Battery 49.33 Wh
Battery Life 19-22 hours
Dimensions Width 292.8 mm | 11.53"
Height 210.3 mm | 8.28"
Thickness 6.85 mm | 0.27” (tablet only)
Weight Tablet 698.5 grams | 1.54 lbs
Tablet+KB 1.211 kilograms | 2.67 lbs

Like all Envy-branded devices, the new Envy X2 is designed to offer a premium experience: it comes in a brushed aluminum enclosure, features an audio sub-system co-developed with Bang & Olufsen, has a full-size magnetically attached keyboard/cover, and a stylus supporting Windows Ink technology (it is plausible to assume that the pen supports at least 1024 levels of sensitivity, but HP has not formally confirmed that). This premium look and feel comes at a price.

The Envy X2 model with 4 GB of RAM and 128 GB of NAND flash storage costs $999.99 and will ship on March 9. By contrast, the ASUS NovaGo TP370 with 8 GB of RAM and 128 GB of storage is priced at $799, whereas Lenovo’s Miix 630 is also expected to start from $799. Apple’s iPad Pro 12.9” with 4 GB of RAM, 64 GB of storage, a 4G/LTE modem and a keyboard is priced at $1197 (a version with 256 GB of NAND, a keyboard and stylus costs $1347), evidently HP aims its new Envy X2 at the same segment.

The latest HP Envy X2 is a product of Microsoft’s new attempt to marry nearly full-sized Windows and ARM. For HP, this is the first device running an ARM SoC and Windows for PCs. Several years ago, HP did not support Microsoft’s Windows RT (the software giant’s previous failed shot for ARM) and decided to focus on Atom- and then Core M-based Envy X2 running Windows 8/8.1/10 instead (many of such systems cost less than $1000). This time HP decided to go with S835 in a bid to offer a sleek always-connected Windows 10 device with an extra-long battery life. Since it is an Envy, it is priced accordingly and it remains to be seen whether end users are willing to spend this amount of money on this device. Obviously, the new Envy X2 is always connected and can work for a long time on one charge, but in Windows 10 S environment it can only run either specially-optimized applications, or perform binary translation (or another form of emulation) for 32-bit x86 applications (64-bit x86 apps are not supported) which naturally results in reduced performance.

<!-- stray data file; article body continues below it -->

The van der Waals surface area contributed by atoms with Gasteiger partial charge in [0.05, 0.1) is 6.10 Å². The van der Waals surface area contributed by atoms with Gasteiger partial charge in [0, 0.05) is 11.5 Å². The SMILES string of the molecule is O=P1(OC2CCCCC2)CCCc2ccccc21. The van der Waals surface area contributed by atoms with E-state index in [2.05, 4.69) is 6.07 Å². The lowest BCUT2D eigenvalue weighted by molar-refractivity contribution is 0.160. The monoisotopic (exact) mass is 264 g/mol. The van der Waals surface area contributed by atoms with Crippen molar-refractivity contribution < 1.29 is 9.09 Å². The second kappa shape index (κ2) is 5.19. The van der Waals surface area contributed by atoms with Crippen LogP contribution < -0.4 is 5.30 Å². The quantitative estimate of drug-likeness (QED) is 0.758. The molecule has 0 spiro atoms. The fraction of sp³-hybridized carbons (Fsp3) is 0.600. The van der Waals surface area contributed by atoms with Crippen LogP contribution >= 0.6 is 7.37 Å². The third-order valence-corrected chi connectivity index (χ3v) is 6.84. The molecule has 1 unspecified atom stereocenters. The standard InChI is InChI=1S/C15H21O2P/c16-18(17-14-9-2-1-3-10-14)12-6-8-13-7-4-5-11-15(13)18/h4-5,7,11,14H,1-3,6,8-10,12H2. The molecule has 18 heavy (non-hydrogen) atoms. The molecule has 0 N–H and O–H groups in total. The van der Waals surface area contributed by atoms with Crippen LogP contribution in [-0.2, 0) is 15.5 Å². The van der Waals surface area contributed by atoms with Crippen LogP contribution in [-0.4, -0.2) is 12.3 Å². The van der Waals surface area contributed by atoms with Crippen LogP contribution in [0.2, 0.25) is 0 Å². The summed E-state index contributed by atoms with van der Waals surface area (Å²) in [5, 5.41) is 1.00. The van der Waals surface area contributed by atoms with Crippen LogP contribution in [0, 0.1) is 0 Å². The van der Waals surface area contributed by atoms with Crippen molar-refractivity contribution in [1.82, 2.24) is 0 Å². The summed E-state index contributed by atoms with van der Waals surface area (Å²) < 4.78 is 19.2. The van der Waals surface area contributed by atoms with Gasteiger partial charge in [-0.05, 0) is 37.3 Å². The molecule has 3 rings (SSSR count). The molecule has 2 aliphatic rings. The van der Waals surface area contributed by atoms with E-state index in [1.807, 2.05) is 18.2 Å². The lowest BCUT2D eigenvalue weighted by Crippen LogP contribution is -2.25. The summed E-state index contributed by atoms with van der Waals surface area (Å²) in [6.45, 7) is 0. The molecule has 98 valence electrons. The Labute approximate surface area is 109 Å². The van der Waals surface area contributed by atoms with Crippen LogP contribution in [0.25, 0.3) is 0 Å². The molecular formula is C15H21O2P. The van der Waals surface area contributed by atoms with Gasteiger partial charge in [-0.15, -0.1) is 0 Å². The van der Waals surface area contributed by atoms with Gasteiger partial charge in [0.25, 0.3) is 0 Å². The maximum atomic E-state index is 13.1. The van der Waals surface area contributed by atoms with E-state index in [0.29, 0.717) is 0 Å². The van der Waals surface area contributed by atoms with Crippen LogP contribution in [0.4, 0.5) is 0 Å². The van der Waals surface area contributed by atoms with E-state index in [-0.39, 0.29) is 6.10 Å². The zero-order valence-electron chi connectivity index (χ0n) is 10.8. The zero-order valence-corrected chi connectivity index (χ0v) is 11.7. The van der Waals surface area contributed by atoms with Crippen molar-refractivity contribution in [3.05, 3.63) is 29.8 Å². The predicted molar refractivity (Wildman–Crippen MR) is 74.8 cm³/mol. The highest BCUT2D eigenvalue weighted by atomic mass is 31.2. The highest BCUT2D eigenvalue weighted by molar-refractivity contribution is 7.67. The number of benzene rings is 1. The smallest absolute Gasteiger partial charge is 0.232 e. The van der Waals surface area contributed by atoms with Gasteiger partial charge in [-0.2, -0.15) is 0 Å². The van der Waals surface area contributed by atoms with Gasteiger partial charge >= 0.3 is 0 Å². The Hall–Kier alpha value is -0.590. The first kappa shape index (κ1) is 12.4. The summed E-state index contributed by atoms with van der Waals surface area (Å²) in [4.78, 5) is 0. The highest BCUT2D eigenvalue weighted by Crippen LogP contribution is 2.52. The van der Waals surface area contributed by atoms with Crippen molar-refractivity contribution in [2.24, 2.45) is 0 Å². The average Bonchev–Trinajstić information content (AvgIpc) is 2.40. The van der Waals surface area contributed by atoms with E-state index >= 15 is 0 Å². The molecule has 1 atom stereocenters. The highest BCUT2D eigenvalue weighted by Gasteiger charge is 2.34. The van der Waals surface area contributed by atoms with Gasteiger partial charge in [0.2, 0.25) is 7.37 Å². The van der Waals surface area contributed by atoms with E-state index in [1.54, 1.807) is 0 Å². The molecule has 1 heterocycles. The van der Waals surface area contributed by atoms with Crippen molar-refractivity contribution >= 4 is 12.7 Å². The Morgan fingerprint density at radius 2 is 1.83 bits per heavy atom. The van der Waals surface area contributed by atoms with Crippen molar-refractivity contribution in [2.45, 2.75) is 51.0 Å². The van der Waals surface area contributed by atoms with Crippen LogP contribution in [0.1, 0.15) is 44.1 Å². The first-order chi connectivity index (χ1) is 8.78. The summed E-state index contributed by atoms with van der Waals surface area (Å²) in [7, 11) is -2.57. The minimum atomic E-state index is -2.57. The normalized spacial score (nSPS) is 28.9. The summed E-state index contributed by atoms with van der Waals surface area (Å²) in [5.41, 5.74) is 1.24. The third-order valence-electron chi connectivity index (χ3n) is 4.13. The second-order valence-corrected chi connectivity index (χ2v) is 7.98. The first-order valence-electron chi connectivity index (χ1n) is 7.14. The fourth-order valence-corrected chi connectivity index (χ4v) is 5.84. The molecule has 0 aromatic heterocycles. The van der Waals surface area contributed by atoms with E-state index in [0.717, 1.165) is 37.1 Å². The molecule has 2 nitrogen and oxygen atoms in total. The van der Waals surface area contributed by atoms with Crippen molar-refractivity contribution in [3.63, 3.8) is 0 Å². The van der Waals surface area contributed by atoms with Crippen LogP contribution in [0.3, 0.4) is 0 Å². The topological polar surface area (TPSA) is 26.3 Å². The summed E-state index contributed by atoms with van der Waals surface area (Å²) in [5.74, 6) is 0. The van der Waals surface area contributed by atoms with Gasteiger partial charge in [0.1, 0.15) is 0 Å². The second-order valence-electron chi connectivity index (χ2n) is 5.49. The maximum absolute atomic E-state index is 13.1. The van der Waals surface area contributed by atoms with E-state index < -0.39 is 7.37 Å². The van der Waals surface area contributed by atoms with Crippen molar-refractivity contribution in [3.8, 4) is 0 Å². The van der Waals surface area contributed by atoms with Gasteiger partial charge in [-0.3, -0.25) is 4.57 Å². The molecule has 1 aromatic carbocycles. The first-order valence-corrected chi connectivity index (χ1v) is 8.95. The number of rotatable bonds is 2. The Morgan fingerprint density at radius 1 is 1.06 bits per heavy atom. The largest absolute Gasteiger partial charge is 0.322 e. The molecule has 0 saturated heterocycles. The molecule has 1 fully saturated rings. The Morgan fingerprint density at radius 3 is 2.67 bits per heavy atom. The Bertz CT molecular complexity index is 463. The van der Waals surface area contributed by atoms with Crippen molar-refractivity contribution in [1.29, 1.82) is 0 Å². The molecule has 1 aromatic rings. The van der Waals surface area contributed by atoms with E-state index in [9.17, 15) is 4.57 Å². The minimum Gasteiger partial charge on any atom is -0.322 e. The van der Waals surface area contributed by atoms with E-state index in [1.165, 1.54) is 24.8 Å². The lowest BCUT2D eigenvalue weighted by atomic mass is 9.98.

Related Reading

Source: HP

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  • Manch - Monday, February 26, 2018 - link

    Wouldn't a surface pro with m series chip work? They're priced decently. Especially compared to this. Reply
  • name99 - Sunday, February 25, 2018 - link

    The cheap (and lousy) parts of low-end tablets are things like the screen (including the touch tracking), the flash, and the battery.
    The same is just as true (and just as lousy) for low-end laptops, only replacing bad touch-screen tracking with poor track-pad.

    What do you guys want? Do you WANT ONLY shitty-quality products, or are you prepared to pay for reasonable quality? I see the exact same thing every time someone talks about the wonderful world that is cheap Windows laptops, then I go and look at those laptops in Best Buy. Yes, the CPUs are adequate --- but hooked up to, like I said, inadequate hard drives, inadequate batteries, inadequate screens, inadequate trackpads.